• Rely on trusted, comprehensive resources, e.g., read the ESLL or a detailed explanation of the Law, and/or seek the advice of counsel.
  • If you are not already offering sick time to employees, provide it, and/or if you do not yet have a compliant policy, create one, as the Law is now in effect.
  • Be mindful that if your existing sick time policy applies only to full-time employees, you’ll need to maintain a separate policy for any part-time or temporary employees.
  • Ensure that all relevant staff, including supervisory and human resources personnel, understand the company’s rights and responsibilities under the ESLL, including the various notice and detailed recordkeeping requirements.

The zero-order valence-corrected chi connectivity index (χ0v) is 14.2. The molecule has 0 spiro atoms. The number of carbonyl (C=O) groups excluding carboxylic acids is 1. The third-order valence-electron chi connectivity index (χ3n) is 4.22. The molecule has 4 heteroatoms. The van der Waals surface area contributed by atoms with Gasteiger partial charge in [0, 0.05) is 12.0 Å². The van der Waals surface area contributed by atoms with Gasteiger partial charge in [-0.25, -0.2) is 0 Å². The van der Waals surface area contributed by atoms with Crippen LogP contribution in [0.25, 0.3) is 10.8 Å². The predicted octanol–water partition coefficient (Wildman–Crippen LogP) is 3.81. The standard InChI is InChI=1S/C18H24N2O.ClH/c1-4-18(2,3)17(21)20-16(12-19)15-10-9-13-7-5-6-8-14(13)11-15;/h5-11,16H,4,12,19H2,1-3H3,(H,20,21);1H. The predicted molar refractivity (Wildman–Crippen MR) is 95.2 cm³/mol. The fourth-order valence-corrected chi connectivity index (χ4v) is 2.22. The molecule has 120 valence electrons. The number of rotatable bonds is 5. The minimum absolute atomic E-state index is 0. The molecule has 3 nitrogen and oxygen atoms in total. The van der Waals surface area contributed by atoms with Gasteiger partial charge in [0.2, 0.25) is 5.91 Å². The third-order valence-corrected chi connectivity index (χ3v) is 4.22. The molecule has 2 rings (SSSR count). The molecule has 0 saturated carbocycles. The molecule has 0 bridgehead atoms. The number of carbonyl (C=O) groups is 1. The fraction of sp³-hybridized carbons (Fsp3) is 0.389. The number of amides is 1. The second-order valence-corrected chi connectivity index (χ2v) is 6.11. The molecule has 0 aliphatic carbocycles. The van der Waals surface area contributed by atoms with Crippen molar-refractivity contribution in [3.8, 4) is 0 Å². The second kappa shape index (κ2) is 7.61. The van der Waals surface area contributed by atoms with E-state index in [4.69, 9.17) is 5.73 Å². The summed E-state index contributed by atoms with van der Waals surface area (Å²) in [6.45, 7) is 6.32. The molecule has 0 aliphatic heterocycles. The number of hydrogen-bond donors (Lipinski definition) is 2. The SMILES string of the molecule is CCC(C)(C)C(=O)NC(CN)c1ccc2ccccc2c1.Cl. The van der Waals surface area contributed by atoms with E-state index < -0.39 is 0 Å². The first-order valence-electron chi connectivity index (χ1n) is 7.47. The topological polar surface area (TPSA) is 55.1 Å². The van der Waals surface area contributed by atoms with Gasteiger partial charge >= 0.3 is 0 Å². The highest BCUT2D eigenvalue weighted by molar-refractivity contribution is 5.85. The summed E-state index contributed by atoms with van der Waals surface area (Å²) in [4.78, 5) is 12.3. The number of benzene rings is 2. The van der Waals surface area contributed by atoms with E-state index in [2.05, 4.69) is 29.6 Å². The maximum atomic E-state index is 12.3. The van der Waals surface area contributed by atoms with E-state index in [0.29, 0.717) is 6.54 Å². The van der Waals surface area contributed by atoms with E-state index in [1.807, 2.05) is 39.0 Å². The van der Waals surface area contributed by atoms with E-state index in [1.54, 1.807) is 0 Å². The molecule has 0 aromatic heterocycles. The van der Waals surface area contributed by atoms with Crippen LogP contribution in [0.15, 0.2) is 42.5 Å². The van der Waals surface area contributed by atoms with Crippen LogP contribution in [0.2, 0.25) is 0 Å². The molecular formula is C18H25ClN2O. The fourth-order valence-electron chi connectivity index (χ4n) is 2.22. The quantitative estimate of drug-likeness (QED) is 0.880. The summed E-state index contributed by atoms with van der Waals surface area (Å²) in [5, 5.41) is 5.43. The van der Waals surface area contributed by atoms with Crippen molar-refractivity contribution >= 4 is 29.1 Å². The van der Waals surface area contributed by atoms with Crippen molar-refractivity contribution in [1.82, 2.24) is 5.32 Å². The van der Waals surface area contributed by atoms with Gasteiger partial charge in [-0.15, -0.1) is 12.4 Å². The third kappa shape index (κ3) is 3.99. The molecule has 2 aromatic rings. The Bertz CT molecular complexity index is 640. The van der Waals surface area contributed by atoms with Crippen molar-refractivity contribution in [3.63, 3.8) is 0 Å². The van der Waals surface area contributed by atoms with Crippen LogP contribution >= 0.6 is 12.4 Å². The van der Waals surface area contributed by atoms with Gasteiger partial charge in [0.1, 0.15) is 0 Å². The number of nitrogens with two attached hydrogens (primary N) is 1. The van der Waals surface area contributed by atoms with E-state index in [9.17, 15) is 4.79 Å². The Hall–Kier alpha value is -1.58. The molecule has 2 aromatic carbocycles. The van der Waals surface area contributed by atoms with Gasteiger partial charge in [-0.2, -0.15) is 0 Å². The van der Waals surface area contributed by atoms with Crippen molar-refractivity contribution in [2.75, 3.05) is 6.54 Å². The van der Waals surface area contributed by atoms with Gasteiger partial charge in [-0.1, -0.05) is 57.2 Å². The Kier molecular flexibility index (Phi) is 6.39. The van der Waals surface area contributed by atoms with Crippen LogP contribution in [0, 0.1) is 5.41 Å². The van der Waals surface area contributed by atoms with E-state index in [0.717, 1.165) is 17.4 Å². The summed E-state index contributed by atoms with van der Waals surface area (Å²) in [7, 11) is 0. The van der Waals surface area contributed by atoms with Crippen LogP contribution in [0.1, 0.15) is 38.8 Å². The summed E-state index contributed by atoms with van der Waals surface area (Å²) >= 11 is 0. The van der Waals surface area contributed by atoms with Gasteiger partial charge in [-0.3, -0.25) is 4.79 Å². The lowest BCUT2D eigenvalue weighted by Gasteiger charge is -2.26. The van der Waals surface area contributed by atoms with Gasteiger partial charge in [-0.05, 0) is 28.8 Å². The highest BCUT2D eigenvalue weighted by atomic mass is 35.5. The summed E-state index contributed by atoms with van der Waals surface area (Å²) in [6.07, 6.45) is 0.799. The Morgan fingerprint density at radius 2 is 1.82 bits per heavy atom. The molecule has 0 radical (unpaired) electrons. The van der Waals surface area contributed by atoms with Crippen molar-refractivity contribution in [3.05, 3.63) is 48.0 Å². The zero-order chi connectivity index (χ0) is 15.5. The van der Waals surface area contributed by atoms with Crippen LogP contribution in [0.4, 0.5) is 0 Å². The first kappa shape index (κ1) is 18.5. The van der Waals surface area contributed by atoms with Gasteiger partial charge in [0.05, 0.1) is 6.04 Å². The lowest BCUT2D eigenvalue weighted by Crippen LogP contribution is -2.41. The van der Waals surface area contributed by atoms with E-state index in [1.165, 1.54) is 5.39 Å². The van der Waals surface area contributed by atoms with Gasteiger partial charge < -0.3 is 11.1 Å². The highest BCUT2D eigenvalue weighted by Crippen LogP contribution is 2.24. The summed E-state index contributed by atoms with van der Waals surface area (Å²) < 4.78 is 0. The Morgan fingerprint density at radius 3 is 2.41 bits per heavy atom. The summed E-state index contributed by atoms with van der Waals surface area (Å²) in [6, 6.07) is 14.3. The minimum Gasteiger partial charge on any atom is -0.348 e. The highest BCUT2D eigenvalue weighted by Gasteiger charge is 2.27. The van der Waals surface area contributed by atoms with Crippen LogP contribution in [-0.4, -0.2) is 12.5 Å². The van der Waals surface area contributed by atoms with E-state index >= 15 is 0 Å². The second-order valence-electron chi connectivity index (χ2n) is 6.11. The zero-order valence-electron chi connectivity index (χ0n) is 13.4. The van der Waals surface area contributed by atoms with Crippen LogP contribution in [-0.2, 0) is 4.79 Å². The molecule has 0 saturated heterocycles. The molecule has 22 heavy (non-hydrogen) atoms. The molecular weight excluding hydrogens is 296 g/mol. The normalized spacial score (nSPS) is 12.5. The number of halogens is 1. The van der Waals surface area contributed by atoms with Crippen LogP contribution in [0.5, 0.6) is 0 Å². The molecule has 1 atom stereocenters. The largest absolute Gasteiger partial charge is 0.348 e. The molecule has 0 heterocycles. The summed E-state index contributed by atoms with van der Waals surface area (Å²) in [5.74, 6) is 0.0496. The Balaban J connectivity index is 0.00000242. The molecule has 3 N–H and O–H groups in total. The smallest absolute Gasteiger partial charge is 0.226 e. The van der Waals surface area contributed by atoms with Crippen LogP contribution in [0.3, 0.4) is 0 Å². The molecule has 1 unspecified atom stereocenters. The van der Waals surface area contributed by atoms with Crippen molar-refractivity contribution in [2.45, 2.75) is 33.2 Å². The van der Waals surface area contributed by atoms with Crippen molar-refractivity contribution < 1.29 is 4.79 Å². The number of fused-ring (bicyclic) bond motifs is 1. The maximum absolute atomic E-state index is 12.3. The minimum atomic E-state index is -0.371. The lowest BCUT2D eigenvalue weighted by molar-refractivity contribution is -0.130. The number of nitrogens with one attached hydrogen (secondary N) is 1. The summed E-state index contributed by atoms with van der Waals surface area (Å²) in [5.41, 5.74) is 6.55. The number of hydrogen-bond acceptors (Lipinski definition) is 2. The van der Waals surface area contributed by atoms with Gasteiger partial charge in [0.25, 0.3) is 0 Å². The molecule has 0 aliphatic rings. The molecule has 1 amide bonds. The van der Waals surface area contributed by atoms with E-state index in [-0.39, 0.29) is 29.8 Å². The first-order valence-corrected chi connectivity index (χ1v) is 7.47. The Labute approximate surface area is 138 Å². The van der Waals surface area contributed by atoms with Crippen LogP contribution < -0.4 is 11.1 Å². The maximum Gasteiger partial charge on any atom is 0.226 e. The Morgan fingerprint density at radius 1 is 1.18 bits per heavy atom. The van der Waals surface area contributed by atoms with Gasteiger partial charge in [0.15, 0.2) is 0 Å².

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For more information about this Advisory, please contact:

Susan Gross Sholinsky
New York
212-351-4789
[email protected]

Nancy Gunzenhauser Popper
New York
212-351-3758
[email protected]

ENDNOTES

[1] The Notice of Employee Rights states that employers must display a copy of the Law and a poster “in English, Spanish and any other language deemed appropriate by the County of Westchester.” As of this writing, the county has not yet provided a version of the Notice of Employee Rights in Spanish or any other language.

[2] An earlier version of the Employer FAQs released on April 10, 2019, advised that new hires starting after April 10, 2019, would need to receive the Notice of Employee Rights immediately. The Employer FAQs have subsequently been updated to reflect that the earliest any employee (whether that employee is newly hired or not) needs to receive the Notice of Employee Rights is July 10, 2019.